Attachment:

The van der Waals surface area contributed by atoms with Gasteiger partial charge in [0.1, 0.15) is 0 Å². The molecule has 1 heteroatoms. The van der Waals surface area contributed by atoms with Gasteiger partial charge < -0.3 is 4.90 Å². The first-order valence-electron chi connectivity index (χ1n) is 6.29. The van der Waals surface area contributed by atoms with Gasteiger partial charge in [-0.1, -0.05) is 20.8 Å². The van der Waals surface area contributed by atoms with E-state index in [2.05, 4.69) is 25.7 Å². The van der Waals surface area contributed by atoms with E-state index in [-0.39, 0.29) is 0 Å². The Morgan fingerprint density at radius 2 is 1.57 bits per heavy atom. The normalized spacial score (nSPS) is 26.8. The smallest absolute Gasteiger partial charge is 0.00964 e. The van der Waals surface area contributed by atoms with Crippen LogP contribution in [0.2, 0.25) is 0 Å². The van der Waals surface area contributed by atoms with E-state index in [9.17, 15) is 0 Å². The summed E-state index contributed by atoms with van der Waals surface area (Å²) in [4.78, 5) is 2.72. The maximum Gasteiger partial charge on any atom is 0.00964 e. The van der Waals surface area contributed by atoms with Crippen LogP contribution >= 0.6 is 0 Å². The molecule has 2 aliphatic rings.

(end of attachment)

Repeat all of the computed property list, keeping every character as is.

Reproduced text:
The van der Waals surface area contributed by atoms with Gasteiger partial charge in [0.1, 0.15) is 0 Å². The molecule has 1 heteroatoms. The van der Waals surface area contributed by atoms with Gasteiger partial charge < -0.3 is 4.90 Å². The first-order valence-electron chi connectivity index (χ1n) is 6.29. The van der Waals surface area contributed by atoms with Gasteiger partial charge in [-0.1, -0.05) is 20.8 Å². The van der Waals surface area contributed by atoms with E-state index in [2.05, 4.69) is 25.7 Å². The van der Waals surface area contributed by atoms with E-state index in [-0.39, 0.29) is 0 Å². The Morgan fingerprint density at radius 2 is 1.57 bits per heavy atom. The normalized spacial score (nSPS) is 26.8. The smallest absolute Gasteiger partial charge is 0.00964 e. The van der Waals surface area contributed by atoms with Crippen LogP contribution in [0.2, 0.25) is 0 Å². The van der Waals surface area contributed by atoms with E-state index in [9.17, 15) is 0 Å². The summed E-state index contributed by atoms with van der Waals surface area (Å²) in [4.78, 5) is 2.72. The maximum Gasteiger partial charge on any atom is 0.00964 e. The van der Waals surface area contributed by atoms with Crippen LogP contribution >= 0.6 is 0 Å². The molecule has 2 aliphatic rings.